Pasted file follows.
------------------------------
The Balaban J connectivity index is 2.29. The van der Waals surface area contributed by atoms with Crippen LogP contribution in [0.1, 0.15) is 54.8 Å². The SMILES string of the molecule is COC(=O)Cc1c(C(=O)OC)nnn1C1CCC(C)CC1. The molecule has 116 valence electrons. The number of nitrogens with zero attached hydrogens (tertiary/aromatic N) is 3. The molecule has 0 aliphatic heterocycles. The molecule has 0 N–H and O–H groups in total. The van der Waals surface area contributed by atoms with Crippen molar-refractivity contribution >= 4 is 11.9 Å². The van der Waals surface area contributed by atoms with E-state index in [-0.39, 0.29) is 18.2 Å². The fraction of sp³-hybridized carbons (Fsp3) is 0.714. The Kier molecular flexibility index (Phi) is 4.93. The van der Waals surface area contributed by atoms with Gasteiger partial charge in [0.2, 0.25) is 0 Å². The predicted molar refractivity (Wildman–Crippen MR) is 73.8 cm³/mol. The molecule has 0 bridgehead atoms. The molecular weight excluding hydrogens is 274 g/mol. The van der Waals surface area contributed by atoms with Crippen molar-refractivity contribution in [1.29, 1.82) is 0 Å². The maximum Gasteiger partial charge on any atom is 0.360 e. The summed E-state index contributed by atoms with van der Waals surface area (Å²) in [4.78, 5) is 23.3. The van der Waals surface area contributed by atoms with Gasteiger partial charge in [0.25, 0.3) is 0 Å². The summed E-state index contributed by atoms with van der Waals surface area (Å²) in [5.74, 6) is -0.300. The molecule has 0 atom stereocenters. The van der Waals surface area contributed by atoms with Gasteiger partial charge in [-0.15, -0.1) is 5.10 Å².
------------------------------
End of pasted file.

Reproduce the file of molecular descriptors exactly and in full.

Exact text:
The Balaban J connectivity index is 2.29. The van der Waals surface area contributed by atoms with Crippen LogP contribution in [0.1, 0.15) is 54.8 Å². The SMILES string of the molecule is COC(=O)Cc1c(C(=O)OC)nnn1C1CCC(C)CC1. The molecule has 116 valence electrons. The number of nitrogens with zero attached hydrogens (tertiary/aromatic N) is 3. The molecule has 0 aliphatic heterocycles. The molecule has 0 N–H and O–H groups in total. The van der Waals surface area contributed by atoms with Crippen molar-refractivity contribution >= 4 is 11.9 Å². The van der Waals surface area contributed by atoms with E-state index in [-0.39, 0.29) is 18.2 Å². The fraction of sp³-hybridized carbons (Fsp3) is 0.714. The Kier molecular flexibility index (Phi) is 4.93. The van der Waals surface area contributed by atoms with Gasteiger partial charge in [0.2, 0.25) is 0 Å². The predicted molar refractivity (Wildman–Crippen MR) is 73.8 cm³/mol. The molecule has 0 bridgehead atoms. The molecular weight excluding hydrogens is 274 g/mol. The van der Waals surface area contributed by atoms with Crippen molar-refractivity contribution in [1.29, 1.82) is 0 Å². The maximum Gasteiger partial charge on any atom is 0.360 e. The summed E-state index contributed by atoms with van der Waals surface area (Å²) in [4.78, 5) is 23.3. The van der Waals surface area contributed by atoms with Gasteiger partial charge in [0.25, 0.3) is 0 Å². The summed E-state index contributed by atoms with van der Waals surface area (Å²) in [5.74, 6) is -0.300. The molecule has 0 atom stereocenters. The van der Waals surface area contributed by atoms with Gasteiger partial charge in [-0.15, -0.1) is 5.10 Å².